(1) A term describing food that is dark, rich, chocolate, spicily piquant or stimulating it is "deviled." Means a highly seasoned, chopped, ground, or whole mixture that is served hot or cold. Many foods, including eggs and crab, are served "deviled."
From the Oxford English Dictionary – the 1786 reference is the first use of this word in print:
"Devil…A name for various highly-seasoned broiled or fried dishes, also for hot ingredients. 1786, Craig "Lounger NO. 86 ‘Make punch, brew negus, and season a devil.
(2) The earliest use of this culinary term was typically associated with kidneys and other meats, not stuffed eggs.
(3) The term "deviled" referring to meat, fish, and cheese spreads, is somewhat different. Spiced potted meats have been popular for centuries. William Underwood introduced his famous deviled ham in 1867.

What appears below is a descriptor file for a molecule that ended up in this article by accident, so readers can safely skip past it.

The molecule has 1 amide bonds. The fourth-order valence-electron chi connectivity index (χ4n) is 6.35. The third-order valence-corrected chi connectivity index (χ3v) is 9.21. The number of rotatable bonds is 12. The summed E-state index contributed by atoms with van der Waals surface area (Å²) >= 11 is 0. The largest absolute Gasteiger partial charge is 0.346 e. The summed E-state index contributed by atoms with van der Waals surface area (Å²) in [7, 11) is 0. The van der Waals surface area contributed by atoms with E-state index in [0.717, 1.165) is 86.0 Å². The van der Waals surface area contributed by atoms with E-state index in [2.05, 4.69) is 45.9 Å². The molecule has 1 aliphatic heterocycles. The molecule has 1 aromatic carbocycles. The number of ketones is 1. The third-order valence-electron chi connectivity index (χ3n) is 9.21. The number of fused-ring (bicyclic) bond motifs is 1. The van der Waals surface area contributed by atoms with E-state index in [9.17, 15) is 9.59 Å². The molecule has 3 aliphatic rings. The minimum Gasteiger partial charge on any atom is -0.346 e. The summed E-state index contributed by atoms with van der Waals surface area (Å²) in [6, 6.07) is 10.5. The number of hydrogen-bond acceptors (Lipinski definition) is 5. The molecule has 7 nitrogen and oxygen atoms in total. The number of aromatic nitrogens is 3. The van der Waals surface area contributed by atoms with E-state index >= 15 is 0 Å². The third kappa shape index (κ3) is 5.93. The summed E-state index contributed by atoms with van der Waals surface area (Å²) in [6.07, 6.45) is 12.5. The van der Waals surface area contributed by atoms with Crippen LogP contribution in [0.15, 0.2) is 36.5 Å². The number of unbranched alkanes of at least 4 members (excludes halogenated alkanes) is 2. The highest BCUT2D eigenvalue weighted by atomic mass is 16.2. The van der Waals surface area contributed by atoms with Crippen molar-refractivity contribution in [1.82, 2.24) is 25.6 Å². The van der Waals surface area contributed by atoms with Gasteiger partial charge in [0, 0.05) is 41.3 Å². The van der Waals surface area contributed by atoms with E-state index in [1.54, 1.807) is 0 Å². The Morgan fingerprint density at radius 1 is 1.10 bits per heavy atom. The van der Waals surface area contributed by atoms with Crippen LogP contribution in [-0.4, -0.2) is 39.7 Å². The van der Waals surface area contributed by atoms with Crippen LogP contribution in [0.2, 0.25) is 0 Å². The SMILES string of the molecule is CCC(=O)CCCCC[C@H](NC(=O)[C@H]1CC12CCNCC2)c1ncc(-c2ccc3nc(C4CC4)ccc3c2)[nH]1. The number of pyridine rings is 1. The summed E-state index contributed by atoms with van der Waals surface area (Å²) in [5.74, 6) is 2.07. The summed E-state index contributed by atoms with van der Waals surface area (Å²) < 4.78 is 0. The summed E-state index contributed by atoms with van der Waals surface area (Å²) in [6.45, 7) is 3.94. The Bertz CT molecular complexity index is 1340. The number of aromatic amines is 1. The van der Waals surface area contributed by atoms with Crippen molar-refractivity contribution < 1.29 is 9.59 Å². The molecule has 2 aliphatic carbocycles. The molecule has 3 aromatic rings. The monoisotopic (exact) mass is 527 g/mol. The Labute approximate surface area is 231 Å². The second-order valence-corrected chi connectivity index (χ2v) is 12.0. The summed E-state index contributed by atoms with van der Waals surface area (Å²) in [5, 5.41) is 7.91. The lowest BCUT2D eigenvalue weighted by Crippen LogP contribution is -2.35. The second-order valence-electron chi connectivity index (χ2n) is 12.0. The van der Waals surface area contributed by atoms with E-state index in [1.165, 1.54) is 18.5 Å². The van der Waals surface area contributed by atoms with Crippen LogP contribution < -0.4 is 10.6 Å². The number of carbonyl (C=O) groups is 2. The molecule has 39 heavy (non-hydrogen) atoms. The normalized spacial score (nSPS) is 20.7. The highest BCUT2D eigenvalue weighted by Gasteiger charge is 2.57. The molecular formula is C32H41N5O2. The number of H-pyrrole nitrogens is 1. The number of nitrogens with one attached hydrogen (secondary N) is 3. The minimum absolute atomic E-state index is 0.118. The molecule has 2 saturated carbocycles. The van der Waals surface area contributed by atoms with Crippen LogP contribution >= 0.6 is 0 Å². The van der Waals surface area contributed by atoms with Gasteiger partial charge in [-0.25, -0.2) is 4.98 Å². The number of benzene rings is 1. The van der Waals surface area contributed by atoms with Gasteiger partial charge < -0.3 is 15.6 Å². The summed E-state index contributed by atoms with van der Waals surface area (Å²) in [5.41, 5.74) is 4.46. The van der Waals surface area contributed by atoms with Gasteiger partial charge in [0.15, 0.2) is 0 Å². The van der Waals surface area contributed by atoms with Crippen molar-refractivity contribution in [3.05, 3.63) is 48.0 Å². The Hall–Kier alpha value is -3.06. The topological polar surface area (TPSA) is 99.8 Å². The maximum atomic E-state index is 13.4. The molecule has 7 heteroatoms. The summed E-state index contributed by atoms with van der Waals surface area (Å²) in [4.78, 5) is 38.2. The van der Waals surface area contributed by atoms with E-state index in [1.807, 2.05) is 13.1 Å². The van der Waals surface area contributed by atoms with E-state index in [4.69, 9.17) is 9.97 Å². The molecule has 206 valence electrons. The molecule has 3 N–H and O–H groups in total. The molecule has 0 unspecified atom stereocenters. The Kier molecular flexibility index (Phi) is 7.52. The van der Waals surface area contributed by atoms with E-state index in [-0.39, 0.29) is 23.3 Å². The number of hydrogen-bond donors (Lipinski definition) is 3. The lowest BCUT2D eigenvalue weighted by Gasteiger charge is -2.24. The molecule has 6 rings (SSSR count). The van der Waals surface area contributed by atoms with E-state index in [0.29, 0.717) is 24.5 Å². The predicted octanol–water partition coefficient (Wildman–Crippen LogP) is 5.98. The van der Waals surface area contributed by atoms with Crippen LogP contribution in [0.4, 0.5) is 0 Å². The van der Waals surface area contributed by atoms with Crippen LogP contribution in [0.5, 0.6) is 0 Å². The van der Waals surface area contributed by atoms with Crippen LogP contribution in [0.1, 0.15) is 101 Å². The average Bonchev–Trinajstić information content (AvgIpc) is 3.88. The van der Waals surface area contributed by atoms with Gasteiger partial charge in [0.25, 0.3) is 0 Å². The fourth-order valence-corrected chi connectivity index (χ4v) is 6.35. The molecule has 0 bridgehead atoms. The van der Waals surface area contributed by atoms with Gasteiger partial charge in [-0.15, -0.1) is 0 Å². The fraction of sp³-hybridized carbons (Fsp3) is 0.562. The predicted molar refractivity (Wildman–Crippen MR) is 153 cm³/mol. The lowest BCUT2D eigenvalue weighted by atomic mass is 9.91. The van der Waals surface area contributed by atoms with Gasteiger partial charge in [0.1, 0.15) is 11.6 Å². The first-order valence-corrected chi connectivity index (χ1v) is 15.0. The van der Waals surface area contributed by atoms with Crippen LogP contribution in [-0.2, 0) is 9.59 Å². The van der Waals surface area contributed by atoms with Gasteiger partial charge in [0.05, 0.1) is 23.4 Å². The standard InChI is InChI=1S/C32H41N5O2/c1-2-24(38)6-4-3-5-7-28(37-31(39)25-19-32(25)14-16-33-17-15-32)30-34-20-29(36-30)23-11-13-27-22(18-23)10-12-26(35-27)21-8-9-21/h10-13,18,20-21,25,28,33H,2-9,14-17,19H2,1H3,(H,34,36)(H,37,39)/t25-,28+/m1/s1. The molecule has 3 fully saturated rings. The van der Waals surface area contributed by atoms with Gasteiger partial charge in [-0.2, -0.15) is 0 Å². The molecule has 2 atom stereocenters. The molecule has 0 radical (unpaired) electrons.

James Boswell (1740-1795), Samuel Johnson’s biographer, often referred to partaking of deviled bones for supper. In a biography published in 1791, James Boswell referred to partaking of a dish of “devilled bones” for supper. The bones were generally those of cold poultry, game or beef. The pieces of meat were covered with what was then called devil sauces. NOTE: This may be the earliest published use of the word “devil” as a cooking term meaning “to cook something with hot spices or condiments.” Most Food historians believe that the term was adopted because of the connection between the devil and the excessive heat in Hell.